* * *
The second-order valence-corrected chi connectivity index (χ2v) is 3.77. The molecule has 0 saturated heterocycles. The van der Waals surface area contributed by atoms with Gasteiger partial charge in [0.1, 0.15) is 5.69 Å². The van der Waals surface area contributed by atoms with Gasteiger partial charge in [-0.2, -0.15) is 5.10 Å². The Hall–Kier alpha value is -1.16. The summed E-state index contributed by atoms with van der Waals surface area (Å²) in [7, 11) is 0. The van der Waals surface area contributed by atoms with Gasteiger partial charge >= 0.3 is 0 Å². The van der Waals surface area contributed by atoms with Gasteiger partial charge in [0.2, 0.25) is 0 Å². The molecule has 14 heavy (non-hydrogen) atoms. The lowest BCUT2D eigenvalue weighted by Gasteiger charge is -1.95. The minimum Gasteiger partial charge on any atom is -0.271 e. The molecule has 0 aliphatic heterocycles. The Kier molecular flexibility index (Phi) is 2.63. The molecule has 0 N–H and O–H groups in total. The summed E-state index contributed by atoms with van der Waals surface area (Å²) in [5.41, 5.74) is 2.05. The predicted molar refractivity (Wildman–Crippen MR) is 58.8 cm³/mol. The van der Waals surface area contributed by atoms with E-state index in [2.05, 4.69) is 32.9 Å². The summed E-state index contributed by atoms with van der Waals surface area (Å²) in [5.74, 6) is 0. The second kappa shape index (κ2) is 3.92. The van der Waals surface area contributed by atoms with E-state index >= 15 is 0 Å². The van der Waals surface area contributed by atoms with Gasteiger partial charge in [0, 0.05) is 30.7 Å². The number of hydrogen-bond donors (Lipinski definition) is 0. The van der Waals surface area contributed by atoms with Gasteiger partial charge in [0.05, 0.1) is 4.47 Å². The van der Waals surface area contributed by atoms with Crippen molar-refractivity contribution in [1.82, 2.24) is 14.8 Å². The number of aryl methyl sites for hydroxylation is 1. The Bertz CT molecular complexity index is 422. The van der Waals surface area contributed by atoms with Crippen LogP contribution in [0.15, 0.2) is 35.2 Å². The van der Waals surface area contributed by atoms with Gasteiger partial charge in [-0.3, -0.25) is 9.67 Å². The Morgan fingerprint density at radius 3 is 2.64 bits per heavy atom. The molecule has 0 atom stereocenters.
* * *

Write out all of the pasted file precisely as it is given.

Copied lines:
The second-order valence-corrected chi connectivity index (χ2v) is 3.77. The molecule has 0 saturated heterocycles. The van der Waals surface area contributed by atoms with Gasteiger partial charge in [0.1, 0.15) is 5.69 Å². The van der Waals surface area contributed by atoms with Gasteiger partial charge in [-0.2, -0.15) is 5.10 Å². The Hall–Kier alpha value is -1.16. The summed E-state index contributed by atoms with van der Waals surface area (Å²) in [7, 11) is 0. The van der Waals surface area contributed by atoms with Gasteiger partial charge >= 0.3 is 0 Å². The van der Waals surface area contributed by atoms with Gasteiger partial charge in [0.2, 0.25) is 0 Å². The molecule has 14 heavy (non-hydrogen) atoms. The lowest BCUT2D eigenvalue weighted by Gasteiger charge is -1.95. The minimum Gasteiger partial charge on any atom is -0.271 e. The molecule has 0 aliphatic heterocycles. The Kier molecular flexibility index (Phi) is 2.63. The molecule has 0 N–H and O–H groups in total. The summed E-state index contributed by atoms with van der Waals surface area (Å²) in [5.41, 5.74) is 2.05. The predicted molar refractivity (Wildman–Crippen MR) is 58.8 cm³/mol. The van der Waals surface area contributed by atoms with E-state index in [2.05, 4.69) is 32.9 Å². The summed E-state index contributed by atoms with van der Waals surface area (Å²) in [5.74, 6) is 0. The second kappa shape index (κ2) is 3.92. The van der Waals surface area contributed by atoms with E-state index >= 15 is 0 Å². The van der Waals surface area contributed by atoms with Gasteiger partial charge in [0, 0.05) is 30.7 Å². The number of hydrogen-bond donors (Lipinski definition) is 0. The van der Waals surface area contributed by atoms with Gasteiger partial charge in [0.05, 0.1) is 4.47 Å². The van der Waals surface area contributed by atoms with Crippen molar-refractivity contribution in [1.82, 2.24) is 14.8 Å². The number of aryl methyl sites for hydroxylation is 1. The Bertz CT molecular complexity index is 422. The van der Waals surface area contributed by atoms with Crippen LogP contribution in [0.15, 0.2) is 35.2 Å². The van der Waals surface area contributed by atoms with Gasteiger partial charge in [-0.3, -0.25) is 9.67 Å². The Morgan fingerprint density at radius 3 is 2.64 bits per heavy atom. The molecule has 0 atom stereocenters.